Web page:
Login     Register (Free!)   

Click for Floridata  Home

Welcome (homepage)

Member Pages
Register (free!)

FloriDazL Image Sharing Service

Plant Encyclopedia
Plant List
Datagrid (beta)

More Floridata
Briarpatch Blog
Write Us
About Floridata
Privacy Policy


A Floridata Plant Profile #89 Prunus caroliniana
Common Names: Carolina cherry laurel, cherry laurel
Family: Rosaceae (rose Family)
Wallpaper Gallery (5 images)

tree  Shrub  Attracts Birds Tolerant of Shade and Low Light Conditions Has Ornamental (non-edible) Fruit Has evergreen foliage Flowers Fragrant

Carolina cherry laurel blossoms
The fuzzy flowers of Carolina cherry laurel make their appearance in late winter or early spring. Click to download a large version (800x600) of this image.
This hardy evergreen tree grows 20-40 ft (6-12 m) in height with a trunk up to 10 in (25 cm) in diameter. Its alternate glossy leaves are about 2 to 4 in (10 cm) long by about 1 in (2.5 cm) wide. Depending on the soil, they range in color from yellow-green to a rich dark green. Fragrant white flowers appear on 2-3 in (5-8 cm) long racemes (long stalked bunches) in late winter and early spring and are displayed to maximum advantage against the dense foliage. The flowers are followed by blue-black fruits that are about 0.5 in (1 cm) in diameter. This versatile evergreen is usually encountered as a large shrubby plant in nature where it often can be seen forming large colonies. In home landscapes it is frequently kept at shrub stature by pruning but it is also very attractive when maintained as a small tree by removing suckers and removing limbs from the lower parts of the main stem(s).

Carolina cherry laurel fruits
The small juicy fruits of the Carolina cherry laurel make a tasty treat for many species of birds but are toxic to humans.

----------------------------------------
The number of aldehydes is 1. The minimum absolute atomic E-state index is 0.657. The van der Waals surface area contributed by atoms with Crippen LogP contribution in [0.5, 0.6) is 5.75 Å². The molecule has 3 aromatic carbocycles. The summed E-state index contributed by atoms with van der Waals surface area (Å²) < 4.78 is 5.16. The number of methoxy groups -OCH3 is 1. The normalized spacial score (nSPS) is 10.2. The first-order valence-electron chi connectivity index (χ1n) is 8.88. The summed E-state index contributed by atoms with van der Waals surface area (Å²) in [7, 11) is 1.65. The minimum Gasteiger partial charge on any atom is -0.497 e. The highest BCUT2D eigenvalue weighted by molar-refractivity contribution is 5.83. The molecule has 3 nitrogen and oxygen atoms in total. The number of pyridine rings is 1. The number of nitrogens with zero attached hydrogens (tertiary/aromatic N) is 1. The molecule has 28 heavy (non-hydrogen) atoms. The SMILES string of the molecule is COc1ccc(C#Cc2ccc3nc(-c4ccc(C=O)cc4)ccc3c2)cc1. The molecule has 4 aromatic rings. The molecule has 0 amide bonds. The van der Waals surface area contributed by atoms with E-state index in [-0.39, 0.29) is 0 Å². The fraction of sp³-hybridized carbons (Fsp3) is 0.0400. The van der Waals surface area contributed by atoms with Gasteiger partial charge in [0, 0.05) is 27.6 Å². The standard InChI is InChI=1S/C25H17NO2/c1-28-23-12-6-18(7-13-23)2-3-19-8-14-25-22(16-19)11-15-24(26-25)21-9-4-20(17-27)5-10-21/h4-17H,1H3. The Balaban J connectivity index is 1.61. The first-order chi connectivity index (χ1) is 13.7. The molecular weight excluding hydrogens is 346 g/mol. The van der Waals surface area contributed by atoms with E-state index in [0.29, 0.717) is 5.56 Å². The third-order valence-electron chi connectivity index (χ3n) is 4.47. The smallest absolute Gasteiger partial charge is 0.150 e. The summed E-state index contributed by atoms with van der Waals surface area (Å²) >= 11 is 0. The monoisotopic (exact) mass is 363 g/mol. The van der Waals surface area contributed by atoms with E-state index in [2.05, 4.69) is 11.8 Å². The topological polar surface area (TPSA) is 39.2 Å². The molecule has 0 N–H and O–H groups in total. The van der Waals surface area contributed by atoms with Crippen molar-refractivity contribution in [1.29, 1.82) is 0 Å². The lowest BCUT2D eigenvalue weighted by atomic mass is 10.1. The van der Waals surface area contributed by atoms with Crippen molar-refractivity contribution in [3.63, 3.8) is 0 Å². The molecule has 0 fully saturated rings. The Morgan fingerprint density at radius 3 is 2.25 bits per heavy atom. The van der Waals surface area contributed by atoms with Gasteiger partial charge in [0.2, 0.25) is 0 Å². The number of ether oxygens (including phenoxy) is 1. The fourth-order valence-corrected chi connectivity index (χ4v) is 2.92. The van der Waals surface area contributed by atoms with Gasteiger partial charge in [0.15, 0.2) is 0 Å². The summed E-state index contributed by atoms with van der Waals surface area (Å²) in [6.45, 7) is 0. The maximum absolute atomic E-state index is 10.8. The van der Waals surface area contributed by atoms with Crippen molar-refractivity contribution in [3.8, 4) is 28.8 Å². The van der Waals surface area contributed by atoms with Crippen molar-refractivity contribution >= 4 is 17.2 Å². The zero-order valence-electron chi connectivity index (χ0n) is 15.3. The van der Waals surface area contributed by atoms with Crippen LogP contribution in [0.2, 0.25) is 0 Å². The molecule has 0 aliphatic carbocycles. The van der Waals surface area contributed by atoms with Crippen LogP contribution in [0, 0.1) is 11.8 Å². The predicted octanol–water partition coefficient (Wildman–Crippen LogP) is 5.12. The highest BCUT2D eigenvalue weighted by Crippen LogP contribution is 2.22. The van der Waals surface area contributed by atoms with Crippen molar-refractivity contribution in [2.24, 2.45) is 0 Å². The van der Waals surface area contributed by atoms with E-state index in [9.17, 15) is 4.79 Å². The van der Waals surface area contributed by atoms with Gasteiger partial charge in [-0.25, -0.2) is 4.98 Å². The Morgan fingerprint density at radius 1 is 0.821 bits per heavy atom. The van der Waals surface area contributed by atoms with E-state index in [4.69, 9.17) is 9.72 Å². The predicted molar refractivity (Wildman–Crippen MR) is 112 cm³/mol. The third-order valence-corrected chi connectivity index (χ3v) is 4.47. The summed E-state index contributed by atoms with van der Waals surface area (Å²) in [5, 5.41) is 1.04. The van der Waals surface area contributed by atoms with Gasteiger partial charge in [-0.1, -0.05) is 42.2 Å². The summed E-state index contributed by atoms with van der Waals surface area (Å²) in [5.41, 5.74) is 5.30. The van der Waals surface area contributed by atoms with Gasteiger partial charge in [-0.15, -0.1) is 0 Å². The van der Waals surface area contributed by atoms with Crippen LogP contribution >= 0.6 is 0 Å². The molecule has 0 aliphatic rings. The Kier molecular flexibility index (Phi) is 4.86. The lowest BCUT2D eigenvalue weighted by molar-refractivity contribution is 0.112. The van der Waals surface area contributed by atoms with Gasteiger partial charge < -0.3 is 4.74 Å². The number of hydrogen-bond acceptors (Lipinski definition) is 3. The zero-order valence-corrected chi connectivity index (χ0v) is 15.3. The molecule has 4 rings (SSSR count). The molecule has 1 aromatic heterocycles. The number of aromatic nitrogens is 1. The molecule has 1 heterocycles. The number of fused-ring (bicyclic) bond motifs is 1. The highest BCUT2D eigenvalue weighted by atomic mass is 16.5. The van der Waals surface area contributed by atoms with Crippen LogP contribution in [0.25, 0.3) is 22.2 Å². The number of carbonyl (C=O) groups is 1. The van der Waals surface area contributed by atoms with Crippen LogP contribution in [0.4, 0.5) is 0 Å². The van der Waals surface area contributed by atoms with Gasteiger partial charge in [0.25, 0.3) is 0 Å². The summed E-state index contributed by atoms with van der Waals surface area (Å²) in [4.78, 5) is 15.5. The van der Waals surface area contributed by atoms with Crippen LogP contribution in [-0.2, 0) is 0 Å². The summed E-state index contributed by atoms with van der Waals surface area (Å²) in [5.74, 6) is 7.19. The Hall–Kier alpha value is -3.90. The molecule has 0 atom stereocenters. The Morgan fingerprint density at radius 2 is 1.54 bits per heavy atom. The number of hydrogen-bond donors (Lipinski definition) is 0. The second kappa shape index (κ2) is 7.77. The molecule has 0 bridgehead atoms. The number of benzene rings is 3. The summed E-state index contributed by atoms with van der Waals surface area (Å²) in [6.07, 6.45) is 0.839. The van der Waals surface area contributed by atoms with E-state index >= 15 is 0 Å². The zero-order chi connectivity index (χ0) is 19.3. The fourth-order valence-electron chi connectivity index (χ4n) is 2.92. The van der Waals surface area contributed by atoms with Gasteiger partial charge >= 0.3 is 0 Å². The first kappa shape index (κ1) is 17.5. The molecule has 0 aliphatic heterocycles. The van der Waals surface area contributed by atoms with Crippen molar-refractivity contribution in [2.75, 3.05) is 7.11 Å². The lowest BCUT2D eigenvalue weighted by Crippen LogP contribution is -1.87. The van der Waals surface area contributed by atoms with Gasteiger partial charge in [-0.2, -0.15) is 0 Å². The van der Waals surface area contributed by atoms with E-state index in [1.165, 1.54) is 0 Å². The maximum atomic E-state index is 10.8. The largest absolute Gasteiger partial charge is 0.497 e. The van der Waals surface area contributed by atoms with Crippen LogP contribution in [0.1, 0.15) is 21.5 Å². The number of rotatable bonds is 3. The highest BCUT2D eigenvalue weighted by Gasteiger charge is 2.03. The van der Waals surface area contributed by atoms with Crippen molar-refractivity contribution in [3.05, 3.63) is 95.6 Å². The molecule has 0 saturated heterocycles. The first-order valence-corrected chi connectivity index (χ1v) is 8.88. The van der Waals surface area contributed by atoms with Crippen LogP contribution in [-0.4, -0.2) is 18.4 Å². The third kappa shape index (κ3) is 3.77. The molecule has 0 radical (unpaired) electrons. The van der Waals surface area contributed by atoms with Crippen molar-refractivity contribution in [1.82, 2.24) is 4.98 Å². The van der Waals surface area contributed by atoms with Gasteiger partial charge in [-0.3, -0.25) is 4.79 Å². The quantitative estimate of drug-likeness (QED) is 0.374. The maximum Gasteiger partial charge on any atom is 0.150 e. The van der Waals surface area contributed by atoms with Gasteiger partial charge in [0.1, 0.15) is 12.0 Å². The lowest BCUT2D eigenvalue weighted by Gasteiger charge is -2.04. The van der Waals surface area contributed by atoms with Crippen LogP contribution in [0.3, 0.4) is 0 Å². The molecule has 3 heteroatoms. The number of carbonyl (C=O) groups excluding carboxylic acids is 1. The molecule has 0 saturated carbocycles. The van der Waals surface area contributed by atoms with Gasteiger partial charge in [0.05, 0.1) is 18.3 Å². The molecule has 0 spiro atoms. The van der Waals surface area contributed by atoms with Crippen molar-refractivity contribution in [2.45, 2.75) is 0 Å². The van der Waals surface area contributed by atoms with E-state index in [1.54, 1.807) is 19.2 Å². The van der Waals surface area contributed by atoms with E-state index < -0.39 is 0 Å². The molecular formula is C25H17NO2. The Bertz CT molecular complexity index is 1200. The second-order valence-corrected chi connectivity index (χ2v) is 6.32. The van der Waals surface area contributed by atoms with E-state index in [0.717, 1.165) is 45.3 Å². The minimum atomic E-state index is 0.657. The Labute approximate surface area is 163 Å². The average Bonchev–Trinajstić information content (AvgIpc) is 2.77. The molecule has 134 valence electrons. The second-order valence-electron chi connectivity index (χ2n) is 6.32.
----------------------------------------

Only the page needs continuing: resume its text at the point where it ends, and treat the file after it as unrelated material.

This native American tree is found on rich, moist sites, from North Carolina to Florida, and west into Louisiana and Texas. It is often seen beneath power lines upon which birds sit to digest their cherry treats and poop great quantities of seed forming linear populations along southeastern U.S. utility corridors. Long a popular garden specimen in Europe, Carolina cherry laurel is now gaining popularity in the States as a handsome, low maintenance addition to our cultivated landscapes.

Carolina cherry laurel is a robust grower that adapts to many types of soil. It becomes chlorotic on alkaline soils (leaves turn yellow green).
Light: Sun but is shade tolerant.
Moisture: Likes moisture but drought tolerant when established. Water well to keep it looking its best.
Hardiness: USDA Zones 7-9.
Propagation: Easily propagated by seeds, root suckers or cuttings.

Carolina cherry laural grown as a speciman tree
Left to its own devices the Carolina cherry laurel tends to grow as a large multistemmed shrub but with a bit of pruning can be grown into lovely evergreen specimen trees like this one in wonderful Woodville, Florida.
A southern favorite for trimmed hedges and screens that can be used for topiary as well. It is rarely grown as a specimen tree but should be more often. Use it to create wildlife habitat and the birds in the neighborhood will love you for supplying such a tasty treat.

Provided a rich, moist site, cherry laurel is easy to grow and maintain. Its dark green, glossy foliage provides an attractive contrast, especially in late winter. Carolina cherry laurel is inexpensive to buy, easy to propagate, and is a rapid grower that can quickly become an evergreen beauty. Find a place for this talented native American in your yard or garden.

The leaves and branches contain high amounts of prussic acid (cyanide), making it a toxic hazard to grazing animals (of course it should not be planted around childrens' play areas either - just in case...)

Jack Scheper 06/20/97, updated: 04/10/99, 06/16/01, 02/24/03, 11/09/03

logo - click for Floridata's homepage
Copyright 1996 - 2012
Floridata.com LC
Tallahassee, Florida USA